It would also be great if we were making a really basic imitation of Pinterest. In that case, we would be primarily interested in producing new “pins” according to a data model. Using Backbone, we could construct our model like this:

var Pin = Backbone.Model.extend({
    ...insert model characteristics like height, width, etc....

From there, we could add new pins to the page using the Pin model as our template:

var newPin = new Pin({ ...specific characteristics of the pin... });

Here, every single pin that we would ever use would be predictable in how it is structured. Every pin would have a user who posted it, an associated image, a caption to the image, appended comments, etc. We could even explicitly specify that any object that does not have an image of a certain size, a title, and so on, simply doesn’t count as a pin and is not allowed to show up on the page.

Knockout enables you to use models as well, of course, but if you want to build something like this, where you’re generating lots and lots of objects according to a pre-specified data pattern, then Backbone might be a better tool. Another turn-off for some developers is that Knockout can only use its magic if you embed its logic within your HTML.

Without going into specific HTML tags and implanting data binds and other Knockout-based logic there, there isn’t a lot that you can do with Knockout. With Backbone, on the other hand, your HTML body could hypothetically consist of little more than an empty div element that you could use as an empty container for your entire view logic. If you’re insistent upon having as clean a separation as possible between your HTML and your view logic, then Knockout might not be for you.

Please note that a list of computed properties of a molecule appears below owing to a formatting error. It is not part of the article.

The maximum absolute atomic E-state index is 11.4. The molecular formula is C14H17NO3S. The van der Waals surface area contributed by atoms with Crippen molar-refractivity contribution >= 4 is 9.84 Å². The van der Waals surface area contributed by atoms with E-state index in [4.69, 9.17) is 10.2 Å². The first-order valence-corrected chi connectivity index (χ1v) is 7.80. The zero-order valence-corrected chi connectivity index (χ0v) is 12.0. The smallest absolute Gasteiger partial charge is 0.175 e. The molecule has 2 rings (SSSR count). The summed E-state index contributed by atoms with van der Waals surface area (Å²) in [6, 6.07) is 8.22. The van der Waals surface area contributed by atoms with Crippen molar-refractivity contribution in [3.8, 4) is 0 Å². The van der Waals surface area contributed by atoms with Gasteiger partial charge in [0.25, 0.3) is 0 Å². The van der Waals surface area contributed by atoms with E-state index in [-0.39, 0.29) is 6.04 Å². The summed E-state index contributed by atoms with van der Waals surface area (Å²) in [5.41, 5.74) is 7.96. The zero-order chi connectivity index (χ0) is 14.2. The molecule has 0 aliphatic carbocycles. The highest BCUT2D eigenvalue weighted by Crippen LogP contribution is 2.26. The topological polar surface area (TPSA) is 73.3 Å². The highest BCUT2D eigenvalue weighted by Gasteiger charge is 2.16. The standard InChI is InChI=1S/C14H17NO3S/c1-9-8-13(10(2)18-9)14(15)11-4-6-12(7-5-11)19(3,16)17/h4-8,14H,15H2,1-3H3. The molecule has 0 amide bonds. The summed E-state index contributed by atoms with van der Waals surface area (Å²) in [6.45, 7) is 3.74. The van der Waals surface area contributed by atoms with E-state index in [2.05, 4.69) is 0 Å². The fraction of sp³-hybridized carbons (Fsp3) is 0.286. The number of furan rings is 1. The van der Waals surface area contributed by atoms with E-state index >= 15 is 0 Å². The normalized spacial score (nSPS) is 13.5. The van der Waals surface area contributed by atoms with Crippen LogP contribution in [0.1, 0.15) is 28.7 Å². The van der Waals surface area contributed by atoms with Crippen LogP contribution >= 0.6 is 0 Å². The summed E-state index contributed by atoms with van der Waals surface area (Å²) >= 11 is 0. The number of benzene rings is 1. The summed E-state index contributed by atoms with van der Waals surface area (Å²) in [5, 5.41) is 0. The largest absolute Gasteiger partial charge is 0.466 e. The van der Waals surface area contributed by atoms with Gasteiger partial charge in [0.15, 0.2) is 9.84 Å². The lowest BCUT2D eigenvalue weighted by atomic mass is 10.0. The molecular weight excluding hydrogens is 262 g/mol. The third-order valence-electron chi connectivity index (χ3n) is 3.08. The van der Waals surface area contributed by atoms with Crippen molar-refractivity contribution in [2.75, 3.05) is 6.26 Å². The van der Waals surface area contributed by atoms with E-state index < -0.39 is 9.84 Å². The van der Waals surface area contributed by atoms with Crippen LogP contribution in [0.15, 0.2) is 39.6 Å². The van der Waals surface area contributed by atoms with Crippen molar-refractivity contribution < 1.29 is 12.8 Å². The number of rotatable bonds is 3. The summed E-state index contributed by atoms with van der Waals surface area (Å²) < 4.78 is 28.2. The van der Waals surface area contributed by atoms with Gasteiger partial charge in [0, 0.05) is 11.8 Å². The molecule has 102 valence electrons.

If, on the other hand, your page needs to be full of interface elements like buttons and knobs (or their equivalent) that enable users of the page to change the values of underlying variables and produce immediate visual effects, as in the AppFog console, then it’s difficult for me to imagine Backbone being useful for that.

Fortunately, there’s no reason why Backbone and Knockout can’t co-exist. They can both be relied on to produce the same page. There even exists a library, Knockback.js, that is intended to do precisely that. If AppFog needed to enable people to click a button and produce multiple consoles on the screen that are cut from the same model pattern, then Backbone might provide a convenient way of doing so. In that case, we could produce consoles by declaring a Console model in Backbone and reproducing new consoles in freshly-generated generic empty div elements.

So that’s Knockout in a nutshell: a tool that allows you to produce an input-output matrix, consisting of variable values directly linked to representational content, that hovers over the DOM and structures how DOM elements respond to events (like clicks or text inputs into forms). The DOM was never built as a mechanism for storing application state. If you want it to do so, you’re going to need some help, and Knockout is on the scene to provide it.

Powerful stuff.

Note: I’ve obviously just scraped the surface of the power of Knockout in this post. Expect a follow-up post soon!